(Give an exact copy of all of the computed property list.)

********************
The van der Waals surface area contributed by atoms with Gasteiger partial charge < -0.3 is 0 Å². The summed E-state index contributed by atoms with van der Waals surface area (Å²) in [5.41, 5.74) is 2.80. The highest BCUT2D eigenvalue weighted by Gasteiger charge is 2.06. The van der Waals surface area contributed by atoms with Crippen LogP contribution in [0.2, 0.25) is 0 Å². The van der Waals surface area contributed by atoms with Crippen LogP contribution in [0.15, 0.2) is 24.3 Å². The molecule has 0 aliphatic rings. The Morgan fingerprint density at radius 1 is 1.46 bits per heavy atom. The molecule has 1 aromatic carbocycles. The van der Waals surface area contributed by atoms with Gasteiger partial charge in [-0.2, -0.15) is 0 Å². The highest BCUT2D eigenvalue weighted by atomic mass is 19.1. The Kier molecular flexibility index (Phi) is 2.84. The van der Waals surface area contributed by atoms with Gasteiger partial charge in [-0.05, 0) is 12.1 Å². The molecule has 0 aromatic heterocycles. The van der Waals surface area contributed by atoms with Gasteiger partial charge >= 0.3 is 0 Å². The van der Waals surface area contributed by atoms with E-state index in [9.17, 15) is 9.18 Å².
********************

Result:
The van der Waals surface area contributed by atoms with Gasteiger partial charge < -0.3 is 0 Å². The summed E-state index contributed by atoms with van der Waals surface area (Å²) in [5.41, 5.74) is 2.80. The highest BCUT2D eigenvalue weighted by Gasteiger charge is 2.06. The van der Waals surface area contributed by atoms with Crippen LogP contribution in [0.2, 0.25) is 0 Å². The van der Waals surface area contributed by atoms with Crippen LogP contribution in [0.15, 0.2) is 24.3 Å². The molecule has 0 aliphatic rings. The Morgan fingerprint density at radius 1 is 1.46 bits per heavy atom. The molecule has 1 aromatic carbocycles. The van der Waals surface area contributed by atoms with Gasteiger partial charge in [-0.2, -0.15) is 0 Å². The highest BCUT2D eigenvalue weighted by atomic mass is 19.1. The Kier molecular flexibility index (Phi) is 2.84. The van der Waals surface area contributed by atoms with Gasteiger partial charge in [-0.05, 0) is 12.1 Å². The molecule has 0 aromatic heterocycles. The van der Waals surface area contributed by atoms with Gasteiger partial charge >= 0.3 is 0 Å². The van der Waals surface area contributed by atoms with E-state index in [9.17, 15) is 9.18 Å².